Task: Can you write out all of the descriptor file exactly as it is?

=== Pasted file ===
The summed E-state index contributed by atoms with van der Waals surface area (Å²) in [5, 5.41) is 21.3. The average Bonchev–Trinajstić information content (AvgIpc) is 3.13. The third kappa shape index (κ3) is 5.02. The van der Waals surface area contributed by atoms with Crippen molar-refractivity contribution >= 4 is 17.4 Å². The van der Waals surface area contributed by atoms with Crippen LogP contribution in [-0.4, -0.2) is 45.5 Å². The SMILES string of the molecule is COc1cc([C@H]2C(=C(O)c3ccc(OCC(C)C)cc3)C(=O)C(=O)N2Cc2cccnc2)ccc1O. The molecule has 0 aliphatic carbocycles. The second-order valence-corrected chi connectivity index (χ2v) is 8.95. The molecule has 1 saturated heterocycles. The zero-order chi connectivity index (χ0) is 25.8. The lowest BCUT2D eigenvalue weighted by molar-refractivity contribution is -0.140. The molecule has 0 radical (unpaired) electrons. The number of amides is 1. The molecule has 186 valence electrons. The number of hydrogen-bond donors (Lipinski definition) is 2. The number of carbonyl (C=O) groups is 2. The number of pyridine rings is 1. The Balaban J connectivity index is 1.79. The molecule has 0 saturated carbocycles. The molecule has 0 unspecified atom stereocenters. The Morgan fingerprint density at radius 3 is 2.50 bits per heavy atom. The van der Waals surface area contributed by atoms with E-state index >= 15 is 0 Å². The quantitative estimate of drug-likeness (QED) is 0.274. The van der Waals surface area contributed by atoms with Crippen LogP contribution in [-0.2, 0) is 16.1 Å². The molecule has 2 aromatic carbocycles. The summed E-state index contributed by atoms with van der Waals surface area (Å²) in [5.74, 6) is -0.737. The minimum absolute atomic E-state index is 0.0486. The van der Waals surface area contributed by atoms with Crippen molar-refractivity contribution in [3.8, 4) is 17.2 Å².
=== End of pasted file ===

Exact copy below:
The summed E-state index contributed by atoms with van der Waals surface area (Å²) in [5, 5.41) is 21.3. The average Bonchev–Trinajstić information content (AvgIpc) is 3.13. The third kappa shape index (κ3) is 5.02. The van der Waals surface area contributed by atoms with Crippen molar-refractivity contribution >= 4 is 17.4 Å². The van der Waals surface area contributed by atoms with Crippen LogP contribution in [-0.4, -0.2) is 45.5 Å². The SMILES string of the molecule is COc1cc([C@H]2C(=C(O)c3ccc(OCC(C)C)cc3)C(=O)C(=O)N2Cc2cccnc2)ccc1O. The molecule has 0 aliphatic carbocycles. The second-order valence-corrected chi connectivity index (χ2v) is 8.95. The molecule has 1 saturated heterocycles. The zero-order chi connectivity index (χ0) is 25.8. The lowest BCUT2D eigenvalue weighted by molar-refractivity contribution is -0.140. The molecule has 0 radical (unpaired) electrons. The number of amides is 1. The molecule has 186 valence electrons. The number of hydrogen-bond donors (Lipinski definition) is 2. The number of carbonyl (C=O) groups is 2. The number of pyridine rings is 1. The Balaban J connectivity index is 1.79. The molecule has 0 saturated carbocycles. The molecule has 0 unspecified atom stereocenters. The Morgan fingerprint density at radius 3 is 2.50 bits per heavy atom. The van der Waals surface area contributed by atoms with E-state index >= 15 is 0 Å². The quantitative estimate of drug-likeness (QED) is 0.274. The van der Waals surface area contributed by atoms with Crippen LogP contribution in [-0.2, 0) is 16.1 Å². The molecule has 2 aromatic carbocycles. The summed E-state index contributed by atoms with van der Waals surface area (Å²) in [5.74, 6) is -0.737. The minimum absolute atomic E-state index is 0.0486. The van der Waals surface area contributed by atoms with Crippen molar-refractivity contribution in [3.8, 4) is 17.2 Å².